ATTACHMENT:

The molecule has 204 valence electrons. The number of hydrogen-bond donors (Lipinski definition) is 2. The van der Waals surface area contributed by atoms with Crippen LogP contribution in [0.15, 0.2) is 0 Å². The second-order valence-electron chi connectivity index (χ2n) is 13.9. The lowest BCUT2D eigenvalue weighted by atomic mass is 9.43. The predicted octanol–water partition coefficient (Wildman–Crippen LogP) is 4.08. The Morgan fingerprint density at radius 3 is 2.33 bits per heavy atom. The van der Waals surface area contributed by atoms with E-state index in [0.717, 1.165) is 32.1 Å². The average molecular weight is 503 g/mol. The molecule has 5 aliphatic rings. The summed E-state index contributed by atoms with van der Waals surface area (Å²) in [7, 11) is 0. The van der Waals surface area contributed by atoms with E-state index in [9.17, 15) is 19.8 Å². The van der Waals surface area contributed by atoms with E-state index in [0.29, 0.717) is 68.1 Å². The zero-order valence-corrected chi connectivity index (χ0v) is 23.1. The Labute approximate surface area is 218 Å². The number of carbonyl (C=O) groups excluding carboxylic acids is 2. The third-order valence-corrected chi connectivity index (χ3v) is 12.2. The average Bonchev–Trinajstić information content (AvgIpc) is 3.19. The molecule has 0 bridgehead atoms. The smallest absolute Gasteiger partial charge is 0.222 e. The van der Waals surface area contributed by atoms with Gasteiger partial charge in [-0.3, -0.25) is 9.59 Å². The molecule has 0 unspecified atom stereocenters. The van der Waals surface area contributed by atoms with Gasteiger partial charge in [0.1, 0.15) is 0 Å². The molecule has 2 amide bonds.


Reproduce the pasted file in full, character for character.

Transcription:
The molecule has 204 valence electrons. The number of hydrogen-bond donors (Lipinski definition) is 2. The van der Waals surface area contributed by atoms with Crippen LogP contribution in [0.15, 0.2) is 0 Å². The second-order valence-electron chi connectivity index (χ2n) is 13.9. The lowest BCUT2D eigenvalue weighted by atomic mass is 9.43. The predicted octanol–water partition coefficient (Wildman–Crippen LogP) is 4.08. The Morgan fingerprint density at radius 3 is 2.33 bits per heavy atom. The van der Waals surface area contributed by atoms with E-state index in [0.717, 1.165) is 32.1 Å². The average molecular weight is 503 g/mol. The molecule has 5 aliphatic rings. The summed E-state index contributed by atoms with van der Waals surface area (Å²) in [7, 11) is 0. The van der Waals surface area contributed by atoms with E-state index in [9.17, 15) is 19.8 Å². The van der Waals surface area contributed by atoms with E-state index in [0.29, 0.717) is 68.1 Å². The zero-order valence-corrected chi connectivity index (χ0v) is 23.1. The Labute approximate surface area is 218 Å². The number of carbonyl (C=O) groups excluding carboxylic acids is 2. The third-order valence-corrected chi connectivity index (χ3v) is 12.2. The average Bonchev–Trinajstić information content (AvgIpc) is 3.19. The molecule has 0 bridgehead atoms. The smallest absolute Gasteiger partial charge is 0.222 e. The van der Waals surface area contributed by atoms with Gasteiger partial charge in [-0.3, -0.25) is 9.59 Å². The molecule has 0 unspecified atom stereocenters. The van der Waals surface area contributed by atoms with Gasteiger partial charge in [0.1, 0.15) is 0 Å². The molecule has 2 amide bonds.